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The Descendants

Posted on the 23 November 2011 by Cinefilles @cinefilles
The Descendants
Directed by Alexander Payne. Starring George Clooney, Shailene Woodley, Amara Miller and Nick Krause. 115 minutes. 14A
The Descendants has everything going for it: a famous leading man (Clooney), an acclaimed writer and director (Payne) and a beautiful setting (Hawaii). But somehow, all of these great things combined make for a very unimpressive film.
Matt King (Clooney) is a lawyer and self-proclaimed “back-up parent” who hasn’t paid much attention to his family for the last couple of years. He’s been preoccupied with handling a land deal—he must soon sell off the large, pristine plot of family land he’s been entrusted with—but when his wife, Elizabeth, is in a boating accident and falls into a permanent coma, Matt realizes his mistakes and wants nothing more than for Elizabeth to wake up. That is, until he finds out she’s been cheating on him and was planning to get a divorce.
This is where the movie should get really good. Here’s a man who must confront the imminent death of his wife as well as her infidelity, but instead of witnessing him grapple with his conflicting emotions all we see is an angry husband and overwhelmed dad determined to track down his wife’s lover. It’s hard to feel emotionally connected to the character who no longer seems to care that his wife is dying. In fact, it’s hard to feel connected to any of the characters, which is surprising seeing as Payne is the writer who made us fall in love with an unlikeable Paul Giammatti in Sideways. The real problem with Payne’s latest is that much of it feels contrived. The characters aren’t fully developed, relationships are explained in a word or two and the plot moves along too easily to be fully engrossing. That’s not to say you might not shed a tear, but this film lacks the heart to really affect the viewer.
To top it off, the film moves at an agonizingly slow pace. For 115 minutes we watch as Matt reconnects with his daughters, Scottie (Miller), 10, and Alexandra (Woodley), 17, and tells family and friends it’s time to say goodbye to Elizabeth. The “action” begins when Matt and his kids, along with Alex’s dim-witted friend, Sid (Krause), set out to find Brian Speer (Matthew Lillard), the real estate agent Elizabeth had been “seeing.” But don’t get too excited, there’s not much of a climax and the wild goose chase for Speer is interrupted every now and then by family obligations and that land deal Matt can’t forget about.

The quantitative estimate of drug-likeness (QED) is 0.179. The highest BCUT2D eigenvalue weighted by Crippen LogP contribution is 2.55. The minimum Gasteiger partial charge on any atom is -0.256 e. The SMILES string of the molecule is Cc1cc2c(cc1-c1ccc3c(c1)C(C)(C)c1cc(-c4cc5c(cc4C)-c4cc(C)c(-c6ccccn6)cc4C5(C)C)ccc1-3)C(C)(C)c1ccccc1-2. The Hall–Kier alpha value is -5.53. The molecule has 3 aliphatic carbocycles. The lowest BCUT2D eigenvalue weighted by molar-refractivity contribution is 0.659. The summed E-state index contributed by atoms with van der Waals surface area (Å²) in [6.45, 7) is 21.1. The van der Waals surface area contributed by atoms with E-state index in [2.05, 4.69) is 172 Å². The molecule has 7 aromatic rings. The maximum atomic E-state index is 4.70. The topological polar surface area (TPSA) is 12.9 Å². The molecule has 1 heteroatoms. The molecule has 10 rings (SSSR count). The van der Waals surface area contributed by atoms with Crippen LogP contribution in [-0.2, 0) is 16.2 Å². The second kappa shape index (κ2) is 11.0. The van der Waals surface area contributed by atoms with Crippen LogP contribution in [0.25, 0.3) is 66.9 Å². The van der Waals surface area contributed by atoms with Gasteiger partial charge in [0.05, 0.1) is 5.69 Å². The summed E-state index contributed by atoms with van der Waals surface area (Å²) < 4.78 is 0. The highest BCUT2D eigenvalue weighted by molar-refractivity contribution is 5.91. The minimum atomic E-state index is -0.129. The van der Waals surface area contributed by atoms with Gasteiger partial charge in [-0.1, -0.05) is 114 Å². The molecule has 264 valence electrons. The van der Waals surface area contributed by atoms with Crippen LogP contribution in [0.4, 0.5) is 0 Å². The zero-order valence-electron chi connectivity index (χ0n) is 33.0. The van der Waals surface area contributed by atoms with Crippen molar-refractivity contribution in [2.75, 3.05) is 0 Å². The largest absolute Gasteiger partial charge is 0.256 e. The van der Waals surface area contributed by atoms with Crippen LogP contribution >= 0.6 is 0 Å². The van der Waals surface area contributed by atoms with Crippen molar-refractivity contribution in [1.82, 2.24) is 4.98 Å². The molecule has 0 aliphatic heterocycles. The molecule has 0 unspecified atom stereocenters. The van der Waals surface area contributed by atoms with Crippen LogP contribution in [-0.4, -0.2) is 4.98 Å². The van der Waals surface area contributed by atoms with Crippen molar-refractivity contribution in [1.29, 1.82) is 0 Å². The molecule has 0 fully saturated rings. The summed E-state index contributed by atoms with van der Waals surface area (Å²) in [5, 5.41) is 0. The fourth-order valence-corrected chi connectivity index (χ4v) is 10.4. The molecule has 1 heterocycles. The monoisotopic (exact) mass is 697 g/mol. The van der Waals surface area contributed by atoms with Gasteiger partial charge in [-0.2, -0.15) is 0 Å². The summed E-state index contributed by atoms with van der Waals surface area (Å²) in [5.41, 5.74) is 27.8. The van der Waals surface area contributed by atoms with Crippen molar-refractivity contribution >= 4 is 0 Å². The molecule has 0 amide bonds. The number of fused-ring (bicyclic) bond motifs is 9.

Despite the length and predictable plot twists, there were some good performances in the film. Clooney works with what he’s got and gives a pretty stellar performance. Though the Hawaiian-shirts and flip-flops are a bit camp, it’s nice to see Clooney play a man who doesn’t have it all together. Shailene Woodley also does an impressive job as the foul-mouthed Alex. The scenes with her younger sister are endearing and she proves she has a greater emotional range than one would expect from a Secret Life of the American Teenager star.
The Descendants is not what you would expect from Alexander Payne or from all the hype it’s received from critics. Though it might make you reach for a box of tissues, this film is too obvious and too long to be worth your theater money. C+

The DescendantsBy Regan Reid
Dream cast: Michael Fassbender, Ryan Gosling, Mia Wasikowska, Saoirse Ronan, Emma Thompson

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